Toddler-led weaning tactics

Jennifer’s two-and-a-half-year-old daughter has bid adieu to the breast. Here she shares what toddler-led weaning is really like.

Photo by Desiree Fawn via Flickr.
When I first purchased my ticket to Blissdom several months ago, my first panicked thought was, “What if Gillian is still breastfeeding?”  
 
I really wanted to follow my daughter’s lead when it came to weaning mostly because baby-led weaning with Isaac was so lovely, and I hoped for a similar experience with Gillian. Of course, no two children are alike and, as Gillian and I made it past 21 months (when our son self-weaned), then 2 years… then 2.5 years… then potty trained in a day… well, I dreaded that without a little encouragement that she’d be asking for breastmilk right after asking for the car keys. I found the bigger she got the less I enjoyed breastfeeding and I really wanted our last nursing days to be happy memories for both of us. A weekend away at Blissdom provided our family with a deadline to work towards.
 
So I read everything I could about toddler weaning, wanting to strike a middle ground between cutting Gillian off cold turkey and Mayim Bialik’s weaning party and scrapbook. All of my fears were the same as Bialik’s — that my daughter’s tears would be too much for me to handle. After all, we’d tried night weaning a few months earlier and the result was a little girl who was hysterical for hours, a mama full of guilt and feeling like a failure and both of us exhausted by the attempt and weaning was abandoned.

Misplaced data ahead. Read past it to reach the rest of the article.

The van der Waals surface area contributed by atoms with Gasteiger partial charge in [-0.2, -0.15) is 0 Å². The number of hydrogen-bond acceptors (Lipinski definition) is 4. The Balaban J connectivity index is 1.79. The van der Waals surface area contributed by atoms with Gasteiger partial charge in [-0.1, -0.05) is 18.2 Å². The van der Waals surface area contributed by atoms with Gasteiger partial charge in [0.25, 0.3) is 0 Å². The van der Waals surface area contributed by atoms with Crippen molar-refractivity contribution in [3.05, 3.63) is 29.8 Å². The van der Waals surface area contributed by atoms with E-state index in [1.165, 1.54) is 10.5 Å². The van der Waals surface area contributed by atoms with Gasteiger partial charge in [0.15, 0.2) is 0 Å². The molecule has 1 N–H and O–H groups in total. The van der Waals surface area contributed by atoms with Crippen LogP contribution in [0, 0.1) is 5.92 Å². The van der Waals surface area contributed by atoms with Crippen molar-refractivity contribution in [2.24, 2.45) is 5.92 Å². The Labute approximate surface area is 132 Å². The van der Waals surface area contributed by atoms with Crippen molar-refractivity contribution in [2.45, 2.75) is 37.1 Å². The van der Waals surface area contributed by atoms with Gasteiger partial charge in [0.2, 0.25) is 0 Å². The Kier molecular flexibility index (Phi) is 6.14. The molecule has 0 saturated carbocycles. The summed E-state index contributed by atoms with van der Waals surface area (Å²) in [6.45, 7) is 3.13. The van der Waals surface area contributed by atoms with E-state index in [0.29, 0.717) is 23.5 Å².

Last week, we gave it another try. Opposite to the approach most parents make, we dropped the daytime sessions first, opting instead to let her nurse as often as she needed at night. On my end, it was a bit of a selfish choice — I sleep better if she nurses back to sleep quickly. During the day it was easy to distract her with another activity. Surprisingly, Gillian was OK being told no.
 
The next step was bedtime nursing. While I know my tactic here won’t be popular, I swapped out breastfeeding for a small bottle of soy milk. I’m gradually diluting the soy milk with water and right now we are at 50/50 water and soy milk. Every dentist, paediatrician and parenting expert will shudder for their own reasons (such as dental health and replacing one sleep crutch with another) but for us, it’s the right answer for right now. 
 
Finally, we took on the middle-of-the-night nursing. The one I dreaded the most went better than expected. I offer a bottle of watered down soy milk or a cuddle and most times she chooses to cuddle. Now the cuddles aren’t comfortable — there is a lot of pinching and twiddling and fidgeting while she settles down — and most nights it takes me a long time to fall back asleep. That said, trying to sleep with a restless 25lb human latched on wasn’t comfortable either.
 
The real test of our gentle weaning was this past weekend. Running in the Scotiabank Toronto Waterfront Marathon meant that I needed to stay overnight in the city and Mr. P was on bedtime duty. We were both nervous, but explained to Gillian that I would be running and not home at bedtime or in the morning. Around 8:00 p.m. on race night I got a text from my husband that our daughter hugged him tight as she dozed off and the next morning as I laced up he sent me another text saying she slept through until 5:30 a.m. Mission Tear-Free Toddler Weaning was accomplished. 
 
What was your toddler-weaning experience like?

Photo by Desiree Fawn via Flickr.

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